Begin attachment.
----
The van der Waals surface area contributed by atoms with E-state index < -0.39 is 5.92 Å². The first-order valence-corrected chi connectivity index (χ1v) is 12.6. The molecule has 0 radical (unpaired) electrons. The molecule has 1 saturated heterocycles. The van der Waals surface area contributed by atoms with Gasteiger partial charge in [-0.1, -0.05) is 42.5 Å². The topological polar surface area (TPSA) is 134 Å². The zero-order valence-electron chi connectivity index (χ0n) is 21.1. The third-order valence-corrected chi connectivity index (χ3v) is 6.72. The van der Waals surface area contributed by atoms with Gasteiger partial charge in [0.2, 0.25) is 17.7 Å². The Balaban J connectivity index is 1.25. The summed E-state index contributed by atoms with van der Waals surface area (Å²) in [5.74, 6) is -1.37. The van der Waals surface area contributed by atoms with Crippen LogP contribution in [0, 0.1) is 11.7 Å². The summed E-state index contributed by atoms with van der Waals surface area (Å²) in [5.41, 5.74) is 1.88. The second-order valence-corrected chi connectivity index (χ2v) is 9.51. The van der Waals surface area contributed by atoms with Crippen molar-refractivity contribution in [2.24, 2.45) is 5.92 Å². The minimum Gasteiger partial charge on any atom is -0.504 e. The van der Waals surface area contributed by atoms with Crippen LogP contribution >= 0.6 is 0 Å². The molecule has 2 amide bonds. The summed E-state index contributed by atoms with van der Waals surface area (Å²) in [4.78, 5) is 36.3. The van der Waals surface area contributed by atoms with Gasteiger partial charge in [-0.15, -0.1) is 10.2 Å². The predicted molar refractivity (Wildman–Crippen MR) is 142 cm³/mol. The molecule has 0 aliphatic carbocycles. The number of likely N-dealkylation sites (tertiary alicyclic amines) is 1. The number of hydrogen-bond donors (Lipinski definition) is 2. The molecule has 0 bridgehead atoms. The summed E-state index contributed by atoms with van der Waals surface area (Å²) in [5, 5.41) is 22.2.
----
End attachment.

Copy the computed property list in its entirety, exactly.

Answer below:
The van der Waals surface area contributed by atoms with E-state index < -0.39 is 5.92 Å². The first-order valence-corrected chi connectivity index (χ1v) is 12.6. The molecule has 0 radical (unpaired) electrons. The molecule has 1 saturated heterocycles. The van der Waals surface area contributed by atoms with Gasteiger partial charge in [-0.1, -0.05) is 42.5 Å². The topological polar surface area (TPSA) is 134 Å². The zero-order valence-electron chi connectivity index (χ0n) is 21.1. The third-order valence-corrected chi connectivity index (χ3v) is 6.72. The van der Waals surface area contributed by atoms with Gasteiger partial charge in [0.2, 0.25) is 17.7 Å². The Balaban J connectivity index is 1.25. The summed E-state index contributed by atoms with van der Waals surface area (Å²) in [5.74, 6) is -1.37. The van der Waals surface area contributed by atoms with Crippen LogP contribution in [0, 0.1) is 11.7 Å². The summed E-state index contributed by atoms with van der Waals surface area (Å²) in [5.41, 5.74) is 1.88. The second-order valence-corrected chi connectivity index (χ2v) is 9.51. The van der Waals surface area contributed by atoms with Crippen molar-refractivity contribution in [2.24, 2.45) is 5.92 Å². The minimum Gasteiger partial charge on any atom is -0.504 e. The van der Waals surface area contributed by atoms with Crippen LogP contribution >= 0.6 is 0 Å². The molecule has 2 amide bonds. The summed E-state index contributed by atoms with van der Waals surface area (Å²) in [4.78, 5) is 36.3. The van der Waals surface area contributed by atoms with Gasteiger partial charge in [-0.15, -0.1) is 10.2 Å². The predicted molar refractivity (Wildman–Crippen MR) is 142 cm³/mol. The molecule has 0 aliphatic carbocycles. The number of likely N-dealkylation sites (tertiary alicyclic amines) is 1. The number of hydrogen-bond donors (Lipinski definition) is 2. The molecule has 0 bridgehead atoms. The summed E-state index contributed by atoms with van der Waals surface area (Å²) in [5, 5.41) is 22.2.